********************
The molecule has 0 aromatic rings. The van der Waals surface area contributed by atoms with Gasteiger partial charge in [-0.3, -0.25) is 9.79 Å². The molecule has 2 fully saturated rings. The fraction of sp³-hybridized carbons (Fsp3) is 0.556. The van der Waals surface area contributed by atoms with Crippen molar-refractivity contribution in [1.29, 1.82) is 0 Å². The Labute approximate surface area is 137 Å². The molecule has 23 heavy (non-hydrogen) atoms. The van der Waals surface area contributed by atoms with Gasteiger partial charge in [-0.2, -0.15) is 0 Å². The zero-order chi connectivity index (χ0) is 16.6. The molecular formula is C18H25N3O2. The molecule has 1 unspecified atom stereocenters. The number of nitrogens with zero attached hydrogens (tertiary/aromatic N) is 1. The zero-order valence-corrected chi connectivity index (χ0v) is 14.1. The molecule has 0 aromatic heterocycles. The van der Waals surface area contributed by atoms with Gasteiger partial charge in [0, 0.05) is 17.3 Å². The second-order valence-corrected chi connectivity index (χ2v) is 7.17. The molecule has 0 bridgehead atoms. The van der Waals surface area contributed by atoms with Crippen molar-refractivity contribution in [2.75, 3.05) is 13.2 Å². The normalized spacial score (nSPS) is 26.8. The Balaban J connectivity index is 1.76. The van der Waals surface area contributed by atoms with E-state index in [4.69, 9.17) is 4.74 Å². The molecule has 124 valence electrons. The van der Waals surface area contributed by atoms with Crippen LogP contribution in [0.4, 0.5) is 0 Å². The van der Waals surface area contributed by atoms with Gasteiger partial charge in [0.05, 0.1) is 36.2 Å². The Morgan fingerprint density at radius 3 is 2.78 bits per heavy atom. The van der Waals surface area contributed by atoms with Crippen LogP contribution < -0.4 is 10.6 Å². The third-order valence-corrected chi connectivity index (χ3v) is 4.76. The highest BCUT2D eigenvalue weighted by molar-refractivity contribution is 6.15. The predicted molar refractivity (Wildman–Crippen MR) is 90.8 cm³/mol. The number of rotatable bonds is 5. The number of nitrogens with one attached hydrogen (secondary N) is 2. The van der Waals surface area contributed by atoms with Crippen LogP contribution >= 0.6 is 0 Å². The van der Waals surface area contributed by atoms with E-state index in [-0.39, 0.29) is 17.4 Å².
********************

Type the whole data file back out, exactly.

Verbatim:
The molecule has 0 aromatic rings. The van der Waals surface area contributed by atoms with Gasteiger partial charge in [-0.3, -0.25) is 9.79 Å². The molecule has 2 fully saturated rings. The fraction of sp³-hybridized carbons (Fsp3) is 0.556. The van der Waals surface area contributed by atoms with Crippen molar-refractivity contribution in [1.29, 1.82) is 0 Å². The Labute approximate surface area is 137 Å². The molecule has 23 heavy (non-hydrogen) atoms. The van der Waals surface area contributed by atoms with Gasteiger partial charge in [-0.2, -0.15) is 0 Å². The zero-order chi connectivity index (χ0) is 16.6. The molecular formula is C18H25N3O2. The molecule has 1 unspecified atom stereocenters. The number of nitrogens with zero attached hydrogens (tertiary/aromatic N) is 1. The zero-order valence-corrected chi connectivity index (χ0v) is 14.1. The molecule has 0 aromatic heterocycles. The van der Waals surface area contributed by atoms with Gasteiger partial charge in [0, 0.05) is 17.3 Å². The second-order valence-corrected chi connectivity index (χ2v) is 7.17. The molecule has 0 bridgehead atoms. The van der Waals surface area contributed by atoms with Crippen molar-refractivity contribution in [2.75, 3.05) is 13.2 Å². The normalized spacial score (nSPS) is 26.8. The Balaban J connectivity index is 1.76. The van der Waals surface area contributed by atoms with E-state index in [4.69, 9.17) is 4.74 Å². The molecule has 124 valence electrons. The van der Waals surface area contributed by atoms with Crippen LogP contribution in [0.4, 0.5) is 0 Å². The van der Waals surface area contributed by atoms with Gasteiger partial charge in [0.05, 0.1) is 36.2 Å². The Morgan fingerprint density at radius 3 is 2.78 bits per heavy atom. The van der Waals surface area contributed by atoms with Crippen LogP contribution < -0.4 is 10.6 Å². The third-order valence-corrected chi connectivity index (χ3v) is 4.76. The highest BCUT2D eigenvalue weighted by molar-refractivity contribution is 6.15. The predicted molar refractivity (Wildman–Crippen MR) is 90.8 cm³/mol. The number of rotatable bonds is 5. The number of nitrogens with one attached hydrogen (secondary N) is 2. The van der Waals surface area contributed by atoms with Crippen LogP contribution >= 0.6 is 0 Å². The van der Waals surface area contributed by atoms with E-state index in [-0.39, 0.29) is 17.4 Å².